Context dependence in language use has been studied in a wide range of its manifestations in linguistic phenomena: from anaphora, presupposition, indexicals, personal pronouns, sentence-final particles and other modal expressions, politeness, to common-grounding, repair, register, style or framing. Descriptive concepts and analytical frameworks, such as discourse representation, conversational scoreboard, information state update, contextualization cue, and deictic field, have also been proposed to capture those phenomena in a number of different disciplines approaching language, most notably in semantics/pragmatics, sociolinguistics and linguistic anthropology.
The concept of BA, taken from the Japanese word for 'place' or 'field', has been proposed by Japanese biological and social scientist to provide an abstract conceptual basis on which to capture dynamics in interactive phenomena, such as dynamic order formation in living organisms (Shimizu, 1990), or knowledge creation in business management (Nonaka & Konno, 1998).
When applied to human language use, BA concept emphasizes the significance of the place, both physically and mentally conceived, in which human interactions take place. BA simultaneously works, for the participants, to affect their construals of linguistic acts performed, and to exert normative forces to regulate their linguistic behavior choices committed in the BA. The concept of wakimae (or 'discernment') (Ide, 2006) is an example of BA-sensitive, in contrast to the more conventional face-based, conception of the underlying mechanism of linguistic politeness behaviors, which has proven to be highly successful.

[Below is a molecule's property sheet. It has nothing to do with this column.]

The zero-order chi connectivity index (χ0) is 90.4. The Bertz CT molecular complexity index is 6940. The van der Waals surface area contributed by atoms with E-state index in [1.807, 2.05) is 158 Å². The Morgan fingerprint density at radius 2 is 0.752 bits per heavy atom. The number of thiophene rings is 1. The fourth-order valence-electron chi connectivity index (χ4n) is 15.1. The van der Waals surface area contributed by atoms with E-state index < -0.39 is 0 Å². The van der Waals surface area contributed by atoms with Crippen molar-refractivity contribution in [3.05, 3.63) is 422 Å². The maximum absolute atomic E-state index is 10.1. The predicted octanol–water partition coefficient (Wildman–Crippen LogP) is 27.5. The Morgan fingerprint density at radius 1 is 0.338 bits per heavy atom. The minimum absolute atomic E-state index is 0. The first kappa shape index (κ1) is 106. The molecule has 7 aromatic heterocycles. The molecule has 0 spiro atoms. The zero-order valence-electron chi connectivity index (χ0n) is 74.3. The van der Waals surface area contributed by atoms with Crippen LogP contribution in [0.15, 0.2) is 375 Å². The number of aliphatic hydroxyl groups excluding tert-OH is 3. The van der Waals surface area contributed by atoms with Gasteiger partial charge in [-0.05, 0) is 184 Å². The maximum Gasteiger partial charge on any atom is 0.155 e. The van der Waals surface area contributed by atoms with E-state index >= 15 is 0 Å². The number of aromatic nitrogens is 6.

The aim of this workshop series is to provide a venue for researchers who are interested in BA concept to get together to exchange their works, ideas and perspectives, both empirical and theoretical, to deepen our understanding of BA and explore its relationships to our language practices.